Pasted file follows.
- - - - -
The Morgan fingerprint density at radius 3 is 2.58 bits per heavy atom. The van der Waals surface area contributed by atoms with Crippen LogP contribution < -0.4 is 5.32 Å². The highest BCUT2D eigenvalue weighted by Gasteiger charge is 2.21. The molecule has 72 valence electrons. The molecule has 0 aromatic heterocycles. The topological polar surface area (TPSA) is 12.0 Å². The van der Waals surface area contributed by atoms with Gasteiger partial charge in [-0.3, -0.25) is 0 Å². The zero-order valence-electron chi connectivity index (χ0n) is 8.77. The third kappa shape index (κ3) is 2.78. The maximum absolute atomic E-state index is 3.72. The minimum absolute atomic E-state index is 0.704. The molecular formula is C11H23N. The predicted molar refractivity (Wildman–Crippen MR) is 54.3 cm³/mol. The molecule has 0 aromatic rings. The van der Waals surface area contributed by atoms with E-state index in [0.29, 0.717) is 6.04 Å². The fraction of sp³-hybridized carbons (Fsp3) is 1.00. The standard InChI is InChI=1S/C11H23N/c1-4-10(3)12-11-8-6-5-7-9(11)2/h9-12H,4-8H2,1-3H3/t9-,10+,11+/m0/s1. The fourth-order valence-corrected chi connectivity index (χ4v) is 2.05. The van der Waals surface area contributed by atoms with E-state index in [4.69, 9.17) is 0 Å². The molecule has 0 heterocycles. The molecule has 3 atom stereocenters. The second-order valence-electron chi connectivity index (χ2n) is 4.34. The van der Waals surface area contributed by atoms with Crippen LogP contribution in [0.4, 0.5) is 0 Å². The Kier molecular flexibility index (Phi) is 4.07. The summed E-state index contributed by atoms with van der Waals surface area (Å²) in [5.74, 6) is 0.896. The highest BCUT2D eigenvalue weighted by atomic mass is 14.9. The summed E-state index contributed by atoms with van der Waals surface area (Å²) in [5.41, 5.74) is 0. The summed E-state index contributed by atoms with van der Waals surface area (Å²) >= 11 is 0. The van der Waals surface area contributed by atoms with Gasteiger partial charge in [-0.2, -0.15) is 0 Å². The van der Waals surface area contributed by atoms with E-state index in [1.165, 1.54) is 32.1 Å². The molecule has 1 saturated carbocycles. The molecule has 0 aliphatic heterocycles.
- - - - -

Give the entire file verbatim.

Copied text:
The Morgan fingerprint density at radius 3 is 2.58 bits per heavy atom. The van der Waals surface area contributed by atoms with Crippen LogP contribution < -0.4 is 5.32 Å². The highest BCUT2D eigenvalue weighted by Gasteiger charge is 2.21. The molecule has 72 valence electrons. The molecule has 0 aromatic heterocycles. The topological polar surface area (TPSA) is 12.0 Å². The van der Waals surface area contributed by atoms with Gasteiger partial charge in [-0.3, -0.25) is 0 Å². The zero-order valence-electron chi connectivity index (χ0n) is 8.77. The third kappa shape index (κ3) is 2.78. The maximum absolute atomic E-state index is 3.72. The minimum absolute atomic E-state index is 0.704. The molecular formula is C11H23N. The predicted molar refractivity (Wildman–Crippen MR) is 54.3 cm³/mol. The molecule has 0 aromatic rings. The van der Waals surface area contributed by atoms with E-state index in [0.29, 0.717) is 6.04 Å². The fraction of sp³-hybridized carbons (Fsp3) is 1.00. The standard InChI is InChI=1S/C11H23N/c1-4-10(3)12-11-8-6-5-7-9(11)2/h9-12H,4-8H2,1-3H3/t9-,10+,11+/m0/s1. The fourth-order valence-corrected chi connectivity index (χ4v) is 2.05. The van der Waals surface area contributed by atoms with E-state index in [4.69, 9.17) is 0 Å². The molecule has 0 heterocycles. The molecule has 3 atom stereocenters. The second-order valence-electron chi connectivity index (χ2n) is 4.34. The van der Waals surface area contributed by atoms with Crippen LogP contribution in [0.4, 0.5) is 0 Å². The Kier molecular flexibility index (Phi) is 4.07. The summed E-state index contributed by atoms with van der Waals surface area (Å²) in [5.74, 6) is 0.896. The highest BCUT2D eigenvalue weighted by atomic mass is 14.9. The summed E-state index contributed by atoms with van der Waals surface area (Å²) in [5.41, 5.74) is 0. The summed E-state index contributed by atoms with van der Waals surface area (Å²) >= 11 is 0. The van der Waals surface area contributed by atoms with Gasteiger partial charge in [-0.2, -0.15) is 0 Å². The van der Waals surface area contributed by atoms with E-state index in [1.165, 1.54) is 32.1 Å². The molecule has 1 saturated carbocycles. The molecule has 0 aliphatic heterocycles.